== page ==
Certified colors in all three categories may be used as dyes or converted to lakes. Dyes will dissolve in water and can be manufactured as a powder, granule, or liquid. They are often used in aqueous beverages, dry mixes, confections, and dairy products. Lakes, on the other hand, are prepared by precipitating the soluble synthetic dye onto an approved insoluble base or substratum. For FD&C colors, the base is aluminum hydroxide, with an aluminum cation serving as the precipitant, such that the color adsorbs onto the surface of aluminum hydroxide, which is then dried and ground to appropriate fineness. The advantage to the food manufacturer is that the lakes are insoluble in most nonaqueous solvents. They provide opacity, can be used in dry products, have significant stability to heat and light, and are the only colorants suitable for fats, gums, waxes, oils, and food-packaging materials. Unlike colors that dye a food via adsorption or attachment from the solution to the food material, lakes impart color by dispersing into the medium.
Exempt (Natural) Colors
Natural colors have always been part of the diet. They have been isolated and added back to foods for the same reasons as the certified colors—identity and appeal. Chlorophylls, carotenoids, and anthocyanins are consumed in the foods we eat every day. Common natural colorings include annatto, saffron, paprika, grape skins, zinc oxide, caramel, beetroot, cochineal, and turmeric (Table 2). FDA uses the term "exempt color additives" to indicate that they are exempt from the certification process. From the United States regulatory perspective, for the remainder of this article "exempt" will be used instead of "natural" when referring to these types of colors.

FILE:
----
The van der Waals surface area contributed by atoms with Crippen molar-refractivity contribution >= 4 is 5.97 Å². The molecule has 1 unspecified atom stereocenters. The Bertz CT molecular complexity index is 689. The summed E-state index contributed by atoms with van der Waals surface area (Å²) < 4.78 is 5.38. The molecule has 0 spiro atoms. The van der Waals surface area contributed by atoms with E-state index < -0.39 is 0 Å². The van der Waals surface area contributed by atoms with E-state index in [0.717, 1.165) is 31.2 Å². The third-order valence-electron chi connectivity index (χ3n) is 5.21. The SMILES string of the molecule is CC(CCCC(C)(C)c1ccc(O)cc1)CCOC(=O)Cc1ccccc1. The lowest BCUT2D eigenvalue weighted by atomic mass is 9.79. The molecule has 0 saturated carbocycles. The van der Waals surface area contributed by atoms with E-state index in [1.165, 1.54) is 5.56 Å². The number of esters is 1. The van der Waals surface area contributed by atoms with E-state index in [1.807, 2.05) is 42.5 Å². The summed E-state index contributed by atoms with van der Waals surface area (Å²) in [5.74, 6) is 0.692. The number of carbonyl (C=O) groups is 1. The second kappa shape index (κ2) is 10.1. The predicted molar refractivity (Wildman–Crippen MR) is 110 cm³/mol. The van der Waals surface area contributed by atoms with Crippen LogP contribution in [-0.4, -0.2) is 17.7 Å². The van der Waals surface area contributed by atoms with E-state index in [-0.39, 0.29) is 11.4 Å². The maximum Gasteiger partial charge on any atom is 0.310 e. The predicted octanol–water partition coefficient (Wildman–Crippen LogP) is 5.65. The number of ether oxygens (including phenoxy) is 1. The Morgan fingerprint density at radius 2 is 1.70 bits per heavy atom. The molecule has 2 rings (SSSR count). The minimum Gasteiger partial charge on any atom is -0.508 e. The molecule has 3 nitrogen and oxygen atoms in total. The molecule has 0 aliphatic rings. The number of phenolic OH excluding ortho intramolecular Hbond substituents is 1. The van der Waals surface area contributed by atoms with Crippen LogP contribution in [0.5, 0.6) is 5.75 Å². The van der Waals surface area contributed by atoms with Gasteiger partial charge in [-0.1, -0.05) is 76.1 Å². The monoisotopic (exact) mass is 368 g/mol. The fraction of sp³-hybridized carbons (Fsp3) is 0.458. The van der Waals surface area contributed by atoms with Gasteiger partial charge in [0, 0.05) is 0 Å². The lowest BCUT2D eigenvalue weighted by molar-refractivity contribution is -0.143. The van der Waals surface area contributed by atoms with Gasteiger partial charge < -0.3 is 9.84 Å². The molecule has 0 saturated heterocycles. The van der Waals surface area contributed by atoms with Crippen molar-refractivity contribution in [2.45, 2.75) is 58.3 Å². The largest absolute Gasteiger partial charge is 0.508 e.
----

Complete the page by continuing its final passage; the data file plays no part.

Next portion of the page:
Exempt colors need to be used at higher levels than their synthetic brethren. As a consequence, they may unexpectedly change the texture, odor, or flavor of the food. They are less stable and less consistent, causing the food at times to be unacceptable to the consumer. Exempt colors are often duller, more pastel, and more easily affected by the food matrix, pH, salts, vitamins, flavors, and other factors. They are also more likely to be contaminated with undesirable trace metals, insecticides, herbicides, and bacteria.
Nevertheless, exempt colors are perceived by the consumer as being less of a health hazard than the petroleum- (coal-tar-) derived synthetics, with names like tartrazine, indigotine, and erythrosine. Exempt colors add a cachet to food products marketed as "natural" and "organic" that the growing population of health-conscious shoppers seek.